structure defined by Tk via the type Tk_Item;  the rest of the item record is  defined  by
       the type manager.  A type manager must define its item records with a Tk_Item as the first
       field.  For example, the item record for bitmap items is defined as follows:
	      typedef struct BitmapItem {
		  Tk_Item header;
		  double x, y;
		  Tk_Anchor anchor;
		  Pixmap bitmap;
		  XColor *fgColor;
		  XColor *bgColor;
		  GC gc;
	      } BitmapItem;
       The header substructure contains information used by Tk to manage the item,  such  as  its
       identifier,  its  tags, its type, and its bounding box.	The fields starting with x belong
       to the type manager: Tk will never read or write them.  The type manager should	not  need
       to  read  or  write any of the fields in the header except for four fields whose names are
       x1, y1, x2, and y2.  These fields give a bounding box for the items using  integer  canvas
       coordinates:   the  item should not cover any pixels with x-coordinate lower than x1 or y-
       coordinate lower than y1, nor should it cover any pixels with x-coordinate greater than or
       equal  to x2 or y-coordinate greater than or equal to y2.  It is up to the type manager to
       keep the bounding box up to date as the item is moved and reconfigured.

       Whenever Tk calls a procedure in a type manager it passes in a pointer to an item  record.
       The  argument is always passed as a pointer to a Tk_Item;  the type manager will typically
       cast this into a pointer to its own specific type, such as BitmapItem.

       The third data structure used by type managers has type Tk_Canvas;  it serves as an opaque
       handle  for  the canvas widget as a whole.  Type managers need not know anything about the
       contents of this structure.  A Tk_Canvas handle is typically passed in to  the  procedures
       of  a  type  manager,  and the type manager can pass the handle back to library procedures
       such as Tk_CanvasTkwin to fetch information about the canvas.

   NAME
       This section and the ones that follow describe each of the fields in a Tk_ItemType  struc-
       ture  in  detail.   The name field provides a string name for the item type.  Once Tk_Cre-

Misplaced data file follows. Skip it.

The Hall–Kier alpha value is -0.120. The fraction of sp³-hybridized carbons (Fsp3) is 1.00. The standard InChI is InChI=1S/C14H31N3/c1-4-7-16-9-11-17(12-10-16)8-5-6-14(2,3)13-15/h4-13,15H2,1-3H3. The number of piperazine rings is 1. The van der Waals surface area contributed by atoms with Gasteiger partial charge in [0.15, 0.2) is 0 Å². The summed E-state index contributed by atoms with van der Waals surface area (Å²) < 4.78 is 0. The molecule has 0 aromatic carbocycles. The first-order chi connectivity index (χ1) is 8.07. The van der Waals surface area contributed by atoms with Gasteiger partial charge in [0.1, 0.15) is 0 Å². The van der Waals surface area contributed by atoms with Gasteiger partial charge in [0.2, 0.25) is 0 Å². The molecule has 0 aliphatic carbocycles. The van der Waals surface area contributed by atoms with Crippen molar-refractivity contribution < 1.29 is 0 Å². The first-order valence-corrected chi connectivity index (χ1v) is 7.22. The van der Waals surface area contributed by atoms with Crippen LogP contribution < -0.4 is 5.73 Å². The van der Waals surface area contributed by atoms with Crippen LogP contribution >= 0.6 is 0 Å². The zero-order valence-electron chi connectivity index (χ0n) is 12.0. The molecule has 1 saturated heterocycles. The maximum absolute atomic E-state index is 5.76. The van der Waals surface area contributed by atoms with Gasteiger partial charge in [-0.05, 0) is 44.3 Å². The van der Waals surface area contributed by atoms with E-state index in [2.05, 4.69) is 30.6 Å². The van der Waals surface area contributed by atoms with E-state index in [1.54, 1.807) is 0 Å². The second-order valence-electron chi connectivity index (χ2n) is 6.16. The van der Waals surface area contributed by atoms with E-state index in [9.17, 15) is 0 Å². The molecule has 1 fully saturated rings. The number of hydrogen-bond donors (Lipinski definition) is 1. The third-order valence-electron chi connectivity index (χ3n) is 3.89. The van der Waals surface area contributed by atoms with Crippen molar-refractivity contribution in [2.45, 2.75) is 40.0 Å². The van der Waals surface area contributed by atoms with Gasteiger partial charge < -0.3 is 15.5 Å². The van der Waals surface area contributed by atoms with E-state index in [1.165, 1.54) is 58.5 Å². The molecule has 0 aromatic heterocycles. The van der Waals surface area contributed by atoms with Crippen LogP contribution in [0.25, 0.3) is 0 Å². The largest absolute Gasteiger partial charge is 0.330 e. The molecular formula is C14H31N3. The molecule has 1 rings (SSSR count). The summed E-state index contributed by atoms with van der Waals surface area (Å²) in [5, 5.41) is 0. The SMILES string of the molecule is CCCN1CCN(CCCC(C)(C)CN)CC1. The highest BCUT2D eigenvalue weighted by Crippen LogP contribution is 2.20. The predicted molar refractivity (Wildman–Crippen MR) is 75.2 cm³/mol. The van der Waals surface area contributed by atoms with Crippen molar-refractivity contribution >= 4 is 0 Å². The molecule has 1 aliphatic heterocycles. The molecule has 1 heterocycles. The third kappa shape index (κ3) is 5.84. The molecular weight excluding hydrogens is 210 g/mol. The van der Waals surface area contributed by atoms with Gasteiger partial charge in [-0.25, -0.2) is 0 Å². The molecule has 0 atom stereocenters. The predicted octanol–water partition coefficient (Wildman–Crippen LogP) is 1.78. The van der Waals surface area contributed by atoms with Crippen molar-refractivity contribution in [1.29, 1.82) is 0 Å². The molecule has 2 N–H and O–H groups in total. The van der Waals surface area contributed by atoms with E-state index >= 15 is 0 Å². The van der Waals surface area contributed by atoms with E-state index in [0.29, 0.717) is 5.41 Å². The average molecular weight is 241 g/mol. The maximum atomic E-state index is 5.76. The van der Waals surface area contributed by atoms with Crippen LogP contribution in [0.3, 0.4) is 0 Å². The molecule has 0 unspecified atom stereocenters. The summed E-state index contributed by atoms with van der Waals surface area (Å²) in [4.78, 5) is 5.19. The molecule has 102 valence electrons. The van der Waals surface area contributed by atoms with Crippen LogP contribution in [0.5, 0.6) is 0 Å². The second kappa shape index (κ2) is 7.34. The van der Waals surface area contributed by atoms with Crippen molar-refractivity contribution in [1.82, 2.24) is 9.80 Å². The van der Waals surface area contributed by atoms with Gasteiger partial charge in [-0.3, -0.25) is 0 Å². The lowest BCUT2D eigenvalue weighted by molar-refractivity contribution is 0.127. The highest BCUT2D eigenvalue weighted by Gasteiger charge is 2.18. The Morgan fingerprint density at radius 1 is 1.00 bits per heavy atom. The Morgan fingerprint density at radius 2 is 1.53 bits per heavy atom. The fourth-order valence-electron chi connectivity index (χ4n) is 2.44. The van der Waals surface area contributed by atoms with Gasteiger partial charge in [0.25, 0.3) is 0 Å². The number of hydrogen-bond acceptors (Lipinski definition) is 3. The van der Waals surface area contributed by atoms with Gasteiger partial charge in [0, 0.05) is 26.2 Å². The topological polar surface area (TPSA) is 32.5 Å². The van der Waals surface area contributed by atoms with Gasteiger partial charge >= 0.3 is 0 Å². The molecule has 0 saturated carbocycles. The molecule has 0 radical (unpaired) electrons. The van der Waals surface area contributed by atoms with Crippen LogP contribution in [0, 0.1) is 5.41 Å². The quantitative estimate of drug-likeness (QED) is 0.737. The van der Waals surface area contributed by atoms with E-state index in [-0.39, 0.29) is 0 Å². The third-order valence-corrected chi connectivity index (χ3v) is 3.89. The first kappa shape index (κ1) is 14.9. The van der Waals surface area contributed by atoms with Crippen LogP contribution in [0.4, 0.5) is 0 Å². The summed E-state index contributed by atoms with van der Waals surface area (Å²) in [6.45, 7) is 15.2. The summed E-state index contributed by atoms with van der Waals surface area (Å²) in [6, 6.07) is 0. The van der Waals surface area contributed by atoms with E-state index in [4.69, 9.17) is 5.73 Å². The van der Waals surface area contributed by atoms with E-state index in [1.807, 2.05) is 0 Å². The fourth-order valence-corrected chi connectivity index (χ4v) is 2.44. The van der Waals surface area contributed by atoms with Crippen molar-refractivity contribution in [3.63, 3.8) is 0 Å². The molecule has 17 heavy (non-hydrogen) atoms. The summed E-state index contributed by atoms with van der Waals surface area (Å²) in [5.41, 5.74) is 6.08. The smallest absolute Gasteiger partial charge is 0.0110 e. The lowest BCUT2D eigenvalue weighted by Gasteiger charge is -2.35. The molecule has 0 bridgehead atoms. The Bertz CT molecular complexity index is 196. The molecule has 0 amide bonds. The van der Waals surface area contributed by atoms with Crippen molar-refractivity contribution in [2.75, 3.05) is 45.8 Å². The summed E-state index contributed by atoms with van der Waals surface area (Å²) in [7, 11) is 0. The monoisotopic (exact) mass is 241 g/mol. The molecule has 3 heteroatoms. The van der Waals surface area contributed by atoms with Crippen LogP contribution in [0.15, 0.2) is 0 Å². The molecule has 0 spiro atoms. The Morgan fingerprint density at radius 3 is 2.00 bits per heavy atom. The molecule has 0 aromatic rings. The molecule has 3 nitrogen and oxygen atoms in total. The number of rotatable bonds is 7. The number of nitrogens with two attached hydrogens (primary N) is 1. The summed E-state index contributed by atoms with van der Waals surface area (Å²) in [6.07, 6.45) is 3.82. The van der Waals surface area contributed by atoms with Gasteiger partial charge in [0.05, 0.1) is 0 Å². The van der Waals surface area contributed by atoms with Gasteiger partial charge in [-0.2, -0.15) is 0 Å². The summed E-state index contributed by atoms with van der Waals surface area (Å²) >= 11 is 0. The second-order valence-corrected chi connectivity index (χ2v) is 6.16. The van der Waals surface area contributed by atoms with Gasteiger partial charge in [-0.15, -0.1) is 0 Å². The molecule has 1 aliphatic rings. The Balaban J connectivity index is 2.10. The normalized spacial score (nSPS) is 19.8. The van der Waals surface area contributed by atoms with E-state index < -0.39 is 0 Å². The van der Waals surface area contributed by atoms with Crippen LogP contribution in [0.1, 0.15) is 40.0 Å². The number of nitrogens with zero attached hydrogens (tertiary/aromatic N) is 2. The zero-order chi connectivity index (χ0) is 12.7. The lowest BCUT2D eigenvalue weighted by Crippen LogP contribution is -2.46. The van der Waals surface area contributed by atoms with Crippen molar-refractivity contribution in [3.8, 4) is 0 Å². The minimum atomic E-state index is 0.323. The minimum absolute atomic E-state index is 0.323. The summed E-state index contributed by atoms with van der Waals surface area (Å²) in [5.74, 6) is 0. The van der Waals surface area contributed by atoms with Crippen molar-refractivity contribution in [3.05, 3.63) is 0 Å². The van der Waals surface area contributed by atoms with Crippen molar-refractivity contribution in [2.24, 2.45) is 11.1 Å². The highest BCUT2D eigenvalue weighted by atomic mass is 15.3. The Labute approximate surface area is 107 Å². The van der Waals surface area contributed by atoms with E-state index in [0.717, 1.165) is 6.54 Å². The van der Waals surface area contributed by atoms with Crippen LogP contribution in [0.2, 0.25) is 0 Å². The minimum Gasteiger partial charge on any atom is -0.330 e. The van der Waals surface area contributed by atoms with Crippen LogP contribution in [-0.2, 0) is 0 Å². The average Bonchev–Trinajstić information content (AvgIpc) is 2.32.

ateImageType returns, this name may be used in create widget commands to create	items  of
       the  new  type.	If there already existed an item type by this name then the new item type
       replaces the old one.

   ITEMSIZE
       typePtr->itemSize gives the size in bytes of item records  of  this  type,  including  the
       Tk_Item header.	Tk uses this size to allocate memory space for items of the type.  All of
       the item records for a given type must have the same size.  If variable length fields  are
       needed for an item (such as a list of points for a polygon), the type manager can allocate
       a separate object of variable length and keep a pointer to it in the item record.

   CREATEPROC
       typePtr->createProc points to a procedure for Tk to call whenever a new item of this  type
       is created.  typePtr->createProc must match the following prototype:
	      typedef int Tk_ItemCreateProc(
		  Tcl_Interp *interp,
		  Tk_Canvas canvas,
		  Tk_Item *itemPtr,
		  int objc,
		  Tcl_Obj* const objv[]);
       The  interp  argument  is  the interpreter in which the canvas's create widget command was
       invoked, and canvas is a handle for the canvas widget.  itemPtr is a pointer to	a  newly-
       allocated  item	of  size typePtr->itemSize.  Tk has already initialized the item's header
       (the first sizeof(Tk_ItemType) bytes).  The objc and objv arguments describe  all  of  the
       arguments  to the create command after the type argument.  For example, in the widget com-
       mand
	      .c create rectangle 10 20 50 50 -fill black
       objc will be 6 and objv[0] will contain the integer object 10.

       createProc should use objc and objv to initialize the  type-specific  parts  of	the  item